We watched, we laughed, we cheered, we booed when the selfishness sent the pile topping, we sang "olé olé olé!" when a communal mood struck. We were ecstatic and young and even those of us who weren't felt like they were. It took about an hour of anticipation, of false starts and near-misses, of rivalries and pulled down pants for the ham to come down too. Now all we had to do was celebrate and wait for the trucks of tomatoes to barrel down the streets.

Soon, it was madness. Hoses of water rained down on the crowd. A streak of red whirred past my ear. Another bright blur sailed over my head and splattered against the wall. I was covered in juice. We were so tightly packed. I grabbed eight weapons at once and launched them. I ducked and dove. Others rose up on the ledges and made themselves targets. They were pelted mercilessly and without pause. More trucks kept coming. I kept throwing. I kept being thrown at. An uncrushed tomato smashed directly into my eye. I started blinking red. Everything was red. Everyone was wet and gummy. People kept chanting louder, defiant. Another tomato smacked into my ear. I started getting malicious on innocent targets. Time went by and the center of the plaza turned into a swamp, a swamp that ate flip-flops and balled-up T-shirts and sometimes even whole people. I squeezed my way into the center, the swamp, the pulpy core of danger. The tomatoes flew even more ferociously there. Everyone was completely drenched. I was more tomato than man now, a tomato down to the atomic level. We had been swallowed up and shat out as a rough, crunchy ketchup.

Then a horn sounded and somehow, the war just as suddenly ended. The townspeople started to hose us down and sell us beer. Car radios pumped out catchy beats and former enemies danced together in the streets. The few men still wearing shirts stripped them off and the women walked around in their stained bikinis, basking in the adventure we had all endured together, the experience we had all contributed to creating.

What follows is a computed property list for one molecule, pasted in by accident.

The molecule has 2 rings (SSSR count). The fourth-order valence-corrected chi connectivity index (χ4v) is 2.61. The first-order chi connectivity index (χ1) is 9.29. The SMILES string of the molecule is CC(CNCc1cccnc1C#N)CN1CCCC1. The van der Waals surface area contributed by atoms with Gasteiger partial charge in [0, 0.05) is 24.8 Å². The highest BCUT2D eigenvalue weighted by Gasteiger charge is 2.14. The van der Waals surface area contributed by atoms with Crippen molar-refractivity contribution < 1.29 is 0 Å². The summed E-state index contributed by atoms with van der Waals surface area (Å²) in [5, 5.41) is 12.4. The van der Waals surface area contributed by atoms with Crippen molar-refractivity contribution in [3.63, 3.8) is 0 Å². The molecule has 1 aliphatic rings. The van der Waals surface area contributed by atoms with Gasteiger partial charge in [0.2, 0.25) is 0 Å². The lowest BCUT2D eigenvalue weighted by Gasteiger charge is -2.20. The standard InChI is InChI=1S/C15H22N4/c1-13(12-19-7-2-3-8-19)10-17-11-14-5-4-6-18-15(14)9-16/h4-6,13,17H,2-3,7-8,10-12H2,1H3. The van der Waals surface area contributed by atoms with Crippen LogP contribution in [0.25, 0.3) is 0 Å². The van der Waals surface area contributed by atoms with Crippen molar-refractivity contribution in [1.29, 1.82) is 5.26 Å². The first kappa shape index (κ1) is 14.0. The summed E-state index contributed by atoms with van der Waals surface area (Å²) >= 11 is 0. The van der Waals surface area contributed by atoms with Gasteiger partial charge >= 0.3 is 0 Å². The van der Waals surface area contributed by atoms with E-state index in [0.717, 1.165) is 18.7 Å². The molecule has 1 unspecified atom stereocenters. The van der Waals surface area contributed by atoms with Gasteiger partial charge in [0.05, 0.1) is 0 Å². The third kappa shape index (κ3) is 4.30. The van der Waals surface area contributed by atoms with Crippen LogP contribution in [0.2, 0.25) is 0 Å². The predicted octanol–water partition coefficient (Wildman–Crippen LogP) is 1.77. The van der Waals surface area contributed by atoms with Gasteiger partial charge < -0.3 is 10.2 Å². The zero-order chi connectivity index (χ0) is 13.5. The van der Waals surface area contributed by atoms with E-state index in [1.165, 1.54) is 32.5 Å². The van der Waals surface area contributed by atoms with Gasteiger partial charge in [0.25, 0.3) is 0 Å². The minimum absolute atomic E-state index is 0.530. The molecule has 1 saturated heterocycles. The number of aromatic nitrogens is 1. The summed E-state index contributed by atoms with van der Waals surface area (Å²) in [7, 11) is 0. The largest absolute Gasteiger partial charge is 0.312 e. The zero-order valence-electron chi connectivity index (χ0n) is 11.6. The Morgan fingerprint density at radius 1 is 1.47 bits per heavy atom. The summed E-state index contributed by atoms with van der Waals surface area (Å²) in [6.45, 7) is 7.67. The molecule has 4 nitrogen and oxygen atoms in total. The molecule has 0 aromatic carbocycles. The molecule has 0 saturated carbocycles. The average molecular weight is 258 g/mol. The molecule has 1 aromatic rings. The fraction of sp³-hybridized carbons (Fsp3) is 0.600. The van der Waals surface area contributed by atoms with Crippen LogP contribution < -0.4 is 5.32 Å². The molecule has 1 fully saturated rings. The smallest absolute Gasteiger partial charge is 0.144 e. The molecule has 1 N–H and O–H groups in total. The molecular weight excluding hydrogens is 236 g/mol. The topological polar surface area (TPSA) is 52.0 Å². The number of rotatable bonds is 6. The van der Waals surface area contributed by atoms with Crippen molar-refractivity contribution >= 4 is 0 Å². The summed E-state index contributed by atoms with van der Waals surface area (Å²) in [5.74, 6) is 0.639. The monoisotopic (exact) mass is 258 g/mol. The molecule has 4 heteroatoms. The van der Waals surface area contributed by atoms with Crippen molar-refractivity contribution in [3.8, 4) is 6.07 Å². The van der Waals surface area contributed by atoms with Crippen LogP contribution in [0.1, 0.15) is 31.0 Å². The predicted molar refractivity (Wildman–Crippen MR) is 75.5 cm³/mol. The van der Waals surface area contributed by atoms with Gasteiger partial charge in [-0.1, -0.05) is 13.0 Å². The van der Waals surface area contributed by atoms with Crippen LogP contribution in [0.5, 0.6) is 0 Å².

Exhausted and still picking chunks of tomato out of my hair, I caught the train back to Valencia and took one of the longest showers of my life. I got a lot of food at the supermarket and ate ravenously. Still, I made sure that my jamon serrano, mixed green salad, bottle of horchata, rustic baguette and four containers of banana yogurt would also last into dinner. The bit-of-a-splurge ham was incredible and the special-to-Valencia horchata was cinnamon-y and interesting, but for once in the end, the food was but a detail in an insane day that took nine years to ripen.


Anonymous Anonymous said...

Tomatina, what a festival. I've seen the footage on travel shows, but your post really brought it down to what it must feel like, being attacked by tomatoes. I love that phrase "crunchy ketchup"!
Looking forward to reading more about your trip.

4:44 AM  
Anonymous Mr. Roboto said...

I hate you, I hate your guts! I hate Vince too and I don't even know him!
By the by, I think it would be neat if you posted pictures of the restaurants as well as the dishes eaten. I would love to know how the Patas Bravas in Spain differed from the ones at Tia Pol.

Keep throwing that shocker up in the Occidental.

2:08 PM